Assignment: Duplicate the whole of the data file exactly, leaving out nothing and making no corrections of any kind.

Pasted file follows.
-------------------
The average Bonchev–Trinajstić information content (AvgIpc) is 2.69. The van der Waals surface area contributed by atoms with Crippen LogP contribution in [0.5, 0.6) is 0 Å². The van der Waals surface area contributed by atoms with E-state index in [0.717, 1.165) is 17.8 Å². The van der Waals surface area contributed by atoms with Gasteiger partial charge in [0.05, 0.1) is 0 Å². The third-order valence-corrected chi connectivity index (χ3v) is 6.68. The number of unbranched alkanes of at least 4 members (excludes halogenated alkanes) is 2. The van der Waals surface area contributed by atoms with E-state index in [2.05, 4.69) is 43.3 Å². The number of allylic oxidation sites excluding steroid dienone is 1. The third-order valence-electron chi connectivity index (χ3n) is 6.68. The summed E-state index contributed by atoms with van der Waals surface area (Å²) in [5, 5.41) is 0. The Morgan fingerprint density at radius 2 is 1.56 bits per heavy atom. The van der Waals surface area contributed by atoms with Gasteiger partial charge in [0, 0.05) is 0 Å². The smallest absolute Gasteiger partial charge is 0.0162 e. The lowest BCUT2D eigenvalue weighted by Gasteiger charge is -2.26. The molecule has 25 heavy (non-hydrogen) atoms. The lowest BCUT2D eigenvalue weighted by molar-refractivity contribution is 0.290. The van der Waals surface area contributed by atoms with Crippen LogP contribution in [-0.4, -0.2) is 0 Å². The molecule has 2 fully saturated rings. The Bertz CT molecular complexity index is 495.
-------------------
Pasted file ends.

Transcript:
The average Bonchev–Trinajstić information content (AvgIpc) is 2.69. The van der Waals surface area contributed by atoms with Crippen LogP contribution in [0.5, 0.6) is 0 Å². The van der Waals surface area contributed by atoms with E-state index in [0.717, 1.165) is 17.8 Å². The van der Waals surface area contributed by atoms with Gasteiger partial charge in [0.05, 0.1) is 0 Å². The third-order valence-corrected chi connectivity index (χ3v) is 6.68. The number of unbranched alkanes of at least 4 members (excludes halogenated alkanes) is 2. The van der Waals surface area contributed by atoms with E-state index in [2.05, 4.69) is 43.3 Å². The number of allylic oxidation sites excluding steroid dienone is 1. The third-order valence-electron chi connectivity index (χ3n) is 6.68. The summed E-state index contributed by atoms with van der Waals surface area (Å²) in [5, 5.41) is 0. The Morgan fingerprint density at radius 2 is 1.56 bits per heavy atom. The van der Waals surface area contributed by atoms with Gasteiger partial charge in [0, 0.05) is 0 Å². The smallest absolute Gasteiger partial charge is 0.0162 e. The lowest BCUT2D eigenvalue weighted by Gasteiger charge is -2.26. The molecule has 25 heavy (non-hydrogen) atoms. The lowest BCUT2D eigenvalue weighted by molar-refractivity contribution is 0.290. The van der Waals surface area contributed by atoms with Crippen LogP contribution in [-0.4, -0.2) is 0 Å². The molecule has 2 fully saturated rings. The Bertz CT molecular complexity index is 495.